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South African phones targeted by notorious ‘governments only’ spyware

Electronic devices infected with Pegasus, a notorious spyware program sold only to governments, have been discovered in South Africa. The spyware, developed by Israeli cyber warfare firm NSO Group, has been used to target journalists and human rights activists across the world.

In a report titled ‘Hide and Seek’ which was released on Monday, Citizen Lab — a Canada based internet watchdog — identified 45 countries in which infected devices have been traced, after scanning the internet for servers associated with Pegasus spyware. It also identified multiple instances of cross-border surveillance.

Twelve African countries, including South Africa, are on the list. The others are: Algeria, Côte d’Ivoire, Egypt, Kenya, Libya, Morocco, Rwanda, Togo, Tunisia, Uganda and Zambia. 

READ MORE: State agency lied to spy on reporter

In a statement to Citizen Lab, NSO Group said: “Our product is licensed to government and law enforcement agencies for the sole purpose of investigating and preventing crime and terror. Our business is conducted in strict compliance with applicable export control laws.” It added that there are “multiple problems” with the Citizen Lab report, and that the list of 45 countries is inaccurate.

In response to the report, the Committee to Protect Journalists, an non-governmental organisation advocating for the rights of journalists, issued a safety advisory: “The spyware gives the attacker the ability to monitor, record, and collect existing and future data from the phone. This includes calls and information from messaging applications and real-time location data. The spyware is able to remotely activate the camera and microphone to surveil the target and their surroundings … Journalists will likely only know if their phone has been infected if the device is inspected by a tech expert.”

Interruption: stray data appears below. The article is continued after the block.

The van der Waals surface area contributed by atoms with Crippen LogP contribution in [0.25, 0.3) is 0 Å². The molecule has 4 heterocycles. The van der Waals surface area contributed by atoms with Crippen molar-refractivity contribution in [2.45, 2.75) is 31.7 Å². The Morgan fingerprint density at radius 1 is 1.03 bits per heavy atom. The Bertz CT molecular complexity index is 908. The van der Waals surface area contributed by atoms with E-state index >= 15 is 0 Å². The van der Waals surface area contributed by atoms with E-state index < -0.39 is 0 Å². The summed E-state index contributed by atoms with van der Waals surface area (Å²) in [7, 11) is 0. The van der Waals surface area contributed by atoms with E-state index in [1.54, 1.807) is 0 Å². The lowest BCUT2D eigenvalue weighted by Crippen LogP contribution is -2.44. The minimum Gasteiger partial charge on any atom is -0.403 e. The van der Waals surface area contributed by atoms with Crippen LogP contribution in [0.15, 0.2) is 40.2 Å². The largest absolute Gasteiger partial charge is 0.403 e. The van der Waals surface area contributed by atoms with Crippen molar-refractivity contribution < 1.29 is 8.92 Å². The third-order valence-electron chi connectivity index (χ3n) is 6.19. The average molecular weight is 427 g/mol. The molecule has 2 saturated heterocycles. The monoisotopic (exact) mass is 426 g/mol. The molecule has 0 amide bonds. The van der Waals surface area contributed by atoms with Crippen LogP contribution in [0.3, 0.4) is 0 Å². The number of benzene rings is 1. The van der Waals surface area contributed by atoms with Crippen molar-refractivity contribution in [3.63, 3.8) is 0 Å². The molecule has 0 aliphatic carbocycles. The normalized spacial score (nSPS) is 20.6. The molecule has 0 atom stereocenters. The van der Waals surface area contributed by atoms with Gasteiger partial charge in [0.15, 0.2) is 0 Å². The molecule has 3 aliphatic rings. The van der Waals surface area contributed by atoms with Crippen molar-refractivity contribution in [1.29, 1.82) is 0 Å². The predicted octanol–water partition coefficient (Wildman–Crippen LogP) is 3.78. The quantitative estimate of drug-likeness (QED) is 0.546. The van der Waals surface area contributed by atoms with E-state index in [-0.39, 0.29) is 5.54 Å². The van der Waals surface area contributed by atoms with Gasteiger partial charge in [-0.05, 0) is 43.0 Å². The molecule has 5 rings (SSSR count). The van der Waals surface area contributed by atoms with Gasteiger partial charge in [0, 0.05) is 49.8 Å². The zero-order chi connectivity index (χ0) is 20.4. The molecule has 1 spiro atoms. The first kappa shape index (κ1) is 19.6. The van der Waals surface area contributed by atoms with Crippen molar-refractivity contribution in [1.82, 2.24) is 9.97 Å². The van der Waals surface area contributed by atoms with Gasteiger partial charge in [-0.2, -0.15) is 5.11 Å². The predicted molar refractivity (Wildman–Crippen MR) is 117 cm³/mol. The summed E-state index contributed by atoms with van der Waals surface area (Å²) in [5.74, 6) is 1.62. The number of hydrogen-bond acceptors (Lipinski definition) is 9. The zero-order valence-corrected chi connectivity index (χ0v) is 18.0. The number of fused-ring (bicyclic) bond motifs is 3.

READ MORE: Spooks are back in action

Pegasus works on phones running Android, BlackBerry OS, and iOS operating software. It can be installed simply by clicking on a link, which is often designed to look like a message from a source or a breaking news story.

In the Columbia Journalism Review, Avi Ascher-Shapiro, a New York-based technology and foreign affairs journalist said, “The threat this poses to journalists can’t be overstated: A Pegasus operator can quietly transform a cellphone into a surveillance hub, tracking the reporters movements, identify sources, even potentially impersonate that journalist in the digital world.”

Global map of suspected NSO Pegasus infections. (Image via Citizen Lab)

In its report, the Citizen Lab said that it had identified several operators of Pegasus that seem to be targeting African countries. “We identify five operators focusing on Africa, including one that appears to be predominantly focusing on the West African country of Togo, a staunch Israel ally whose long-serving President has employed torture and excessive force against peaceful opposition. The operator in Togo may have used websites with names like “nouveau president” (“new president”) and “politiques infos” (“political information”) to infect targets with spyware. A separate operator that appears to focus on Morocco may also be spying on targets in other countries including Algeria, France, and Tunisia.”

The Mail & Guardian has reached out South Africa’s ministry of state security for comment. 

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Simon Allison
Simon Allison
Simon Allison is the Africa editor of the Mail & Guardian, and the founding editor-in-chief of The Continent. He is a 2021 Young Africa Leadership Initiative fellow.

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